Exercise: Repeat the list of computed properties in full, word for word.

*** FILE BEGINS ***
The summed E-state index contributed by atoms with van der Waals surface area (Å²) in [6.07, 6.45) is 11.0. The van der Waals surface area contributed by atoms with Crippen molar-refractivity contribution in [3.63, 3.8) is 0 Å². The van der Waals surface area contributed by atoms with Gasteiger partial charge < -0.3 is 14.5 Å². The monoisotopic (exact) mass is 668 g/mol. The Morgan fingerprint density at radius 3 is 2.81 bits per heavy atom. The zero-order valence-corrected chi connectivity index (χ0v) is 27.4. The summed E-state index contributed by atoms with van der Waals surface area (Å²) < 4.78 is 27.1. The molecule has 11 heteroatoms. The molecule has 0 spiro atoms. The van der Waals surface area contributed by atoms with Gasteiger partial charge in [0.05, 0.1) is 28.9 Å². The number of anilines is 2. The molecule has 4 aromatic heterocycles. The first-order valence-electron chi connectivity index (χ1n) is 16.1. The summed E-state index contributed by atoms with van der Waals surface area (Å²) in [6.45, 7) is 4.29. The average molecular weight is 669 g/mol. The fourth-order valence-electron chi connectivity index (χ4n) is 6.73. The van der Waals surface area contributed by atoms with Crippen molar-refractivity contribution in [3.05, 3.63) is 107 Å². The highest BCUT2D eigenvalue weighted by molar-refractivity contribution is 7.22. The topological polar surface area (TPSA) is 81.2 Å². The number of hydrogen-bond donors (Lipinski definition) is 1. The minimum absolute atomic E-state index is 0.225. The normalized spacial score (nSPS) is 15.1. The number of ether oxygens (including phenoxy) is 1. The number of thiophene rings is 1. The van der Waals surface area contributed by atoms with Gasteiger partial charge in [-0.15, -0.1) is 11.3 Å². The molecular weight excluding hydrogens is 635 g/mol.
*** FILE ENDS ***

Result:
The summed E-state index contributed by atoms with van der Waals surface area (Å²) in [6.07, 6.45) is 11.0. The van der Waals surface area contributed by atoms with Crippen molar-refractivity contribution in [3.63, 3.8) is 0 Å². The van der Waals surface area contributed by atoms with Gasteiger partial charge < -0.3 is 14.5 Å². The monoisotopic (exact) mass is 668 g/mol. The Morgan fingerprint density at radius 3 is 2.81 bits per heavy atom. The zero-order valence-corrected chi connectivity index (χ0v) is 27.4. The summed E-state index contributed by atoms with van der Waals surface area (Å²) < 4.78 is 27.1. The molecule has 11 heteroatoms. The molecule has 0 spiro atoms. The van der Waals surface area contributed by atoms with Gasteiger partial charge in [0.05, 0.1) is 28.9 Å². The number of anilines is 2. The molecule has 4 aromatic heterocycles. The first-order valence-electron chi connectivity index (χ1n) is 16.1. The summed E-state index contributed by atoms with van der Waals surface area (Å²) in [6.45, 7) is 4.29. The average molecular weight is 669 g/mol. The fourth-order valence-electron chi connectivity index (χ4n) is 6.73. The van der Waals surface area contributed by atoms with Crippen molar-refractivity contribution in [3.05, 3.63) is 107 Å². The highest BCUT2D eigenvalue weighted by molar-refractivity contribution is 7.22. The topological polar surface area (TPSA) is 81.2 Å². The number of hydrogen-bond donors (Lipinski definition) is 1. The minimum absolute atomic E-state index is 0.225. The normalized spacial score (nSPS) is 15.1. The number of ether oxygens (including phenoxy) is 1. The number of thiophene rings is 1. The van der Waals surface area contributed by atoms with Gasteiger partial charge in [-0.15, -0.1) is 11.3 Å². The molecular weight excluding hydrogens is 635 g/mol.